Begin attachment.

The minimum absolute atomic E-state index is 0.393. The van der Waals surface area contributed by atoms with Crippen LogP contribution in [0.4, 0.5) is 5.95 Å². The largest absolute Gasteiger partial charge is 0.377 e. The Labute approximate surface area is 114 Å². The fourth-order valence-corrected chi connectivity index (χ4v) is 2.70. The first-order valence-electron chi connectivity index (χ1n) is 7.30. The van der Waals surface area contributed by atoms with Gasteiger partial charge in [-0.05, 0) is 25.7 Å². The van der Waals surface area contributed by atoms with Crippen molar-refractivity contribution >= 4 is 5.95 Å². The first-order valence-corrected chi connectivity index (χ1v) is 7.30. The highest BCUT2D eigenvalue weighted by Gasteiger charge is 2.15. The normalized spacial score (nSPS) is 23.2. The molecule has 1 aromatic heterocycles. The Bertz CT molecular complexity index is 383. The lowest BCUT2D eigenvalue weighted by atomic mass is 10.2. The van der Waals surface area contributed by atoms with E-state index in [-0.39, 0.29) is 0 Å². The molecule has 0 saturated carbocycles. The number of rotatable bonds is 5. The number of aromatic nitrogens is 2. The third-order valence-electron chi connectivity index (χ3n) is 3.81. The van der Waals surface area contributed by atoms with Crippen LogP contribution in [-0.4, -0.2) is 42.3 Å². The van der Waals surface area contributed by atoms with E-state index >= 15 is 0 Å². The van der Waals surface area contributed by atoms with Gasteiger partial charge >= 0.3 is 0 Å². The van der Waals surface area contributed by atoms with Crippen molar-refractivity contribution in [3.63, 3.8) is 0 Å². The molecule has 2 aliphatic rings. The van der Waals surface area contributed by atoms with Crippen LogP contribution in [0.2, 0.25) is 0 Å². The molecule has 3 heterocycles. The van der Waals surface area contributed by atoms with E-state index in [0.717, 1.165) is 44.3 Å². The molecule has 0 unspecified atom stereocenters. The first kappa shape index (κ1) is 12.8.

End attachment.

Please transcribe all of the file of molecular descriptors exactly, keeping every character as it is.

The minimum absolute atomic E-state index is 0.393. The van der Waals surface area contributed by atoms with Crippen LogP contribution in [0.4, 0.5) is 5.95 Å². The largest absolute Gasteiger partial charge is 0.377 e. The Labute approximate surface area is 114 Å². The fourth-order valence-corrected chi connectivity index (χ4v) is 2.70. The first-order valence-electron chi connectivity index (χ1n) is 7.30. The van der Waals surface area contributed by atoms with Gasteiger partial charge in [-0.05, 0) is 25.7 Å². The van der Waals surface area contributed by atoms with Crippen molar-refractivity contribution >= 4 is 5.95 Å². The first-order valence-corrected chi connectivity index (χ1v) is 7.30. The highest BCUT2D eigenvalue weighted by Gasteiger charge is 2.15. The normalized spacial score (nSPS) is 23.2. The molecule has 1 aromatic heterocycles. The Bertz CT molecular complexity index is 383. The lowest BCUT2D eigenvalue weighted by atomic mass is 10.2. The van der Waals surface area contributed by atoms with E-state index in [-0.39, 0.29) is 0 Å². The molecule has 0 saturated carbocycles. The number of rotatable bonds is 5. The number of aromatic nitrogens is 2. The third-order valence-electron chi connectivity index (χ3n) is 3.81. The van der Waals surface area contributed by atoms with Crippen LogP contribution in [-0.4, -0.2) is 42.3 Å². The van der Waals surface area contributed by atoms with E-state index >= 15 is 0 Å². The van der Waals surface area contributed by atoms with Gasteiger partial charge >= 0.3 is 0 Å². The van der Waals surface area contributed by atoms with Crippen molar-refractivity contribution in [3.63, 3.8) is 0 Å². The molecule has 2 aliphatic rings. The van der Waals surface area contributed by atoms with Crippen LogP contribution in [0.2, 0.25) is 0 Å². The molecule has 3 heterocycles. The van der Waals surface area contributed by atoms with E-state index in [0.717, 1.165) is 44.3 Å². The molecule has 0 unspecified atom stereocenters. The first kappa shape index (κ1) is 12.8.